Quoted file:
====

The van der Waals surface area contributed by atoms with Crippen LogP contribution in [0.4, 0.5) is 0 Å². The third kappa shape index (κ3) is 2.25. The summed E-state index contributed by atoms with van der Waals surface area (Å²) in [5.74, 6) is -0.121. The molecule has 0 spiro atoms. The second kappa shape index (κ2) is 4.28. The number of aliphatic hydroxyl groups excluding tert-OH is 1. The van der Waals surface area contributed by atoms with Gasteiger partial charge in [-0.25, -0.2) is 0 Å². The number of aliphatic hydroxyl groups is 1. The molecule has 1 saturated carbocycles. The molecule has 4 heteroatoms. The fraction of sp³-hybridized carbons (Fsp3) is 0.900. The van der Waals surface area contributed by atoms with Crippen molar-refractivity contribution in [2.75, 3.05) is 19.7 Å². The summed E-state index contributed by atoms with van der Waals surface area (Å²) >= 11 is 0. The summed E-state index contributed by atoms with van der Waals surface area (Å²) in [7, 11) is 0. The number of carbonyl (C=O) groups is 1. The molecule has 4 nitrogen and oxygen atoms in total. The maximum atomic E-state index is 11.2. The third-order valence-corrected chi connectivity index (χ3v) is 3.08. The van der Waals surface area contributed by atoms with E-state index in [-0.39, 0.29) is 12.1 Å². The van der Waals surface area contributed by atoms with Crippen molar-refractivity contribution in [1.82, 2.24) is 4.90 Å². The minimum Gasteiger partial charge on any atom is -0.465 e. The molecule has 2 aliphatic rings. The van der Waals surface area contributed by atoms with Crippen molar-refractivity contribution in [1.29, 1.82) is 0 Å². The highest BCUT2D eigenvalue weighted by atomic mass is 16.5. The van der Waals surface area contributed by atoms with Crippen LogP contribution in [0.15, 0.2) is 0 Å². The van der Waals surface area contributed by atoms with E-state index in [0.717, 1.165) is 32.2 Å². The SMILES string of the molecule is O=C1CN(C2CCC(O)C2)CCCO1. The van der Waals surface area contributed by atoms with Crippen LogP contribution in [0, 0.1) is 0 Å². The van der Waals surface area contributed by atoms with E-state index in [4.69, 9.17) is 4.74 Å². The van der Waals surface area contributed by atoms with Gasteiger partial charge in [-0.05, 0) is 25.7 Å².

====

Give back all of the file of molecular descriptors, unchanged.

The van der Waals surface area contributed by atoms with Crippen LogP contribution in [0.4, 0.5) is 0 Å². The third kappa shape index (κ3) is 2.25. The summed E-state index contributed by atoms with van der Waals surface area (Å²) in [5.74, 6) is -0.121. The molecule has 0 spiro atoms. The second kappa shape index (κ2) is 4.28. The number of aliphatic hydroxyl groups excluding tert-OH is 1. The van der Waals surface area contributed by atoms with Gasteiger partial charge in [-0.25, -0.2) is 0 Å². The number of aliphatic hydroxyl groups is 1. The molecule has 1 saturated carbocycles. The molecule has 4 heteroatoms. The fraction of sp³-hybridized carbons (Fsp3) is 0.900. The van der Waals surface area contributed by atoms with Crippen molar-refractivity contribution in [2.75, 3.05) is 19.7 Å². The summed E-state index contributed by atoms with van der Waals surface area (Å²) >= 11 is 0. The summed E-state index contributed by atoms with van der Waals surface area (Å²) in [7, 11) is 0. The number of carbonyl (C=O) groups is 1. The molecule has 4 nitrogen and oxygen atoms in total. The maximum atomic E-state index is 11.2. The third-order valence-corrected chi connectivity index (χ3v) is 3.08. The van der Waals surface area contributed by atoms with E-state index in [-0.39, 0.29) is 12.1 Å². The van der Waals surface area contributed by atoms with Crippen molar-refractivity contribution in [1.82, 2.24) is 4.90 Å². The minimum Gasteiger partial charge on any atom is -0.465 e. The molecule has 2 aliphatic rings. The van der Waals surface area contributed by atoms with Crippen molar-refractivity contribution in [1.29, 1.82) is 0 Å². The highest BCUT2D eigenvalue weighted by atomic mass is 16.5. The van der Waals surface area contributed by atoms with Crippen LogP contribution in [0.15, 0.2) is 0 Å². The van der Waals surface area contributed by atoms with E-state index in [0.717, 1.165) is 32.2 Å². The SMILES string of the molecule is O=C1CN(C2CCC(O)C2)CCCO1. The van der Waals surface area contributed by atoms with Crippen LogP contribution in [0, 0.1) is 0 Å². The van der Waals surface area contributed by atoms with E-state index in [4.69, 9.17) is 4.74 Å². The van der Waals surface area contributed by atoms with Gasteiger partial charge in [-0.05, 0) is 25.7 Å².